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Hello. This is Governor Paul LePage.

Summing up the Maine economy cannot be done in a sound bite or with simple statistics. Rather we can gain a better perspective of our economy by understanding where we’ve been and where we want to be. What I would like to offer is what I see from Augusta, some of the challenges we face, and how we are addressing them.

Mark Twain made famous the saying, “There are three kinds of lies: lies, damned lies, and statistics.” Using a statistic to justify a political position or policy is easy. Solving our problems is much harder.

Economics is essentially an analysis of data, so talk about the economy can turn into a battle of statistics. When I talk with economists, they emphasize not one statistic but the trends over time. Our problems were not created in a month or even a year. They go back decades. The repairs will take time; to make these repairs we must challenge the status quo.

Last week it was reported that Maine was one of just six states last year to experience a decline in the size of its economy—measured by Gross Domestic Product, or GDP. Maine was the only state in New England with a decline in 2011.

Taken in isolation, that statistic sounds like we have not been working on solutions. Indeed, politicians and liberal bloggers have used it to advocate against my administration’s policies. They have also tried to say that borrowing more money will bring back our economy. However, Washington tried stimulus; it failed to produce results and has increased the massive debt the federal government is leaving for our grandchildren.

When citing Maine’s GDP figures, our critics avoid the fact that the final closure of the Brunswick Naval Air Station—which took more than 7,000 people out of the state along with their dollars—was a major factor in our lack of growth. This is a prime example of why Maine cannot depend on money from the federal government to create jobs. Now that the money is gone so are the jobs.

Maine is also the oldest state in the nation with a slowly growing population. This situation, decades in development, hinders our economic and job growth. We cannot grow without workers or consumers.

In the next several years, as baby boomers age and birth rates continue to fall, we will have a loss in population.

Population loss damages communities. Businesses struggle to find workers. Home values drop. Additionally, we have too many retirees taking their wealth elsewhere to places like Florida, Arizona and Nevada. We must acknowledge the fact that our seniors contribute greatly to our local businesses, but only if they stay in Maine. Attempting to stimulate the economy by borrowing will not fix this critical situation. Maine must challenge the status quo and develop new policies that will attract people to live, work and make Maine their life-long home.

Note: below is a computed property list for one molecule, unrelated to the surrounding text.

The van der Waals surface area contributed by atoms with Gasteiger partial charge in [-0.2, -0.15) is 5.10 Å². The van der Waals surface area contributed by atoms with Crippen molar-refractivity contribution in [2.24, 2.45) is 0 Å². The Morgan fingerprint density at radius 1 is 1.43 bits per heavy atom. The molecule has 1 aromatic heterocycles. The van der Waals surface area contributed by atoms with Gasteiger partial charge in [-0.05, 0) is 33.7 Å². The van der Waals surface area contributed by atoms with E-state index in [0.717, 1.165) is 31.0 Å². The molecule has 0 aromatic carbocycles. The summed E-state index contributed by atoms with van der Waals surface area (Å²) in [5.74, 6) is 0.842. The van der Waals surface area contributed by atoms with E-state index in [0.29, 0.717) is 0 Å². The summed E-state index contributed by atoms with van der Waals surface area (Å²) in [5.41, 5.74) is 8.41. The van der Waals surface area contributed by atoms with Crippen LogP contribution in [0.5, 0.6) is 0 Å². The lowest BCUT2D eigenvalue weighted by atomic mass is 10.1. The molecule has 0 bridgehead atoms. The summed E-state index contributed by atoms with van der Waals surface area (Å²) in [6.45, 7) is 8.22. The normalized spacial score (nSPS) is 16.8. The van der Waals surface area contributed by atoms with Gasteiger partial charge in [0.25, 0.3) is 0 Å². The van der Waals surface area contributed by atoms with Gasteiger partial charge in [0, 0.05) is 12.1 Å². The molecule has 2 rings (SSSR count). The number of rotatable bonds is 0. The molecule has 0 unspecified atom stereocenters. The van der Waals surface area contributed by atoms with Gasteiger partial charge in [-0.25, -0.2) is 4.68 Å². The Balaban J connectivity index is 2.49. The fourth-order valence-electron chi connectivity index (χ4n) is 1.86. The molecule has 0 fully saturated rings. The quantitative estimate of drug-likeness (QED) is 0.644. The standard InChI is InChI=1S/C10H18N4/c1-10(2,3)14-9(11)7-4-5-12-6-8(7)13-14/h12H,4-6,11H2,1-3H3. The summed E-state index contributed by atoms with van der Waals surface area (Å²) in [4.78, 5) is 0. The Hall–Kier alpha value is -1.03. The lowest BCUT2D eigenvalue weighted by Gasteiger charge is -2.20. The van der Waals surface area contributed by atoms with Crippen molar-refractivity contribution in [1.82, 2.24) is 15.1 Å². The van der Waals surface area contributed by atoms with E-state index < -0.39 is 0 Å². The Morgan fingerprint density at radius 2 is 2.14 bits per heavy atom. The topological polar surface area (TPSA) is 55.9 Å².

Our beautiful state draws tens of thousands of visitors each year. Note, however, that few of them move here, even as communication and transportation systems make it easier for people to work almost anywhere. We must consider why this is and target economic policies to address the fundamental, structural issues that limit our growth.

This problem lies at the heart of what my administration is trying to do: to create an environment in Maine that will attract people. Not just tourists, although we need them, too. But people to stay in Maine and to invest in Maine. That will grow our economy and bring down our unemployment rate.

We have already begun this work. We lowered taxes. We reformed the pension system. We’ve sent a message that Maine will no longer be a welfare state. We modernized and clarified our worker’s compensation and labor laws. We reduced fraud and are making it easier for businesses to comply with the law, but we did not weaken our worker safety net.

Improvements will be gradual. We are shrinking the size of government. Our private sector is growing—but not rapidly enough. We must do more.

This fall, one new initiative will create an identifiable Maine brand. Combined with our other regulatory and legislative efforts, a strong and recognizable image will help attract new businesses and expand existing businesses.

As the campaign season shifts into high gear, the blame game will be in full effect, and as Governor I am tired of the rhetoric. Our state will not move forward if we do not start working as one government. Sitting around supporting the status quo is irresponsible and an approach that has failed our state for the past 40 years. I am committed to making changes that make improves Maine’s future growth.

With that said, I encourage you to make the most of another Maine summer and show our visitors the opportunities available to them if they make their vacation permanent.

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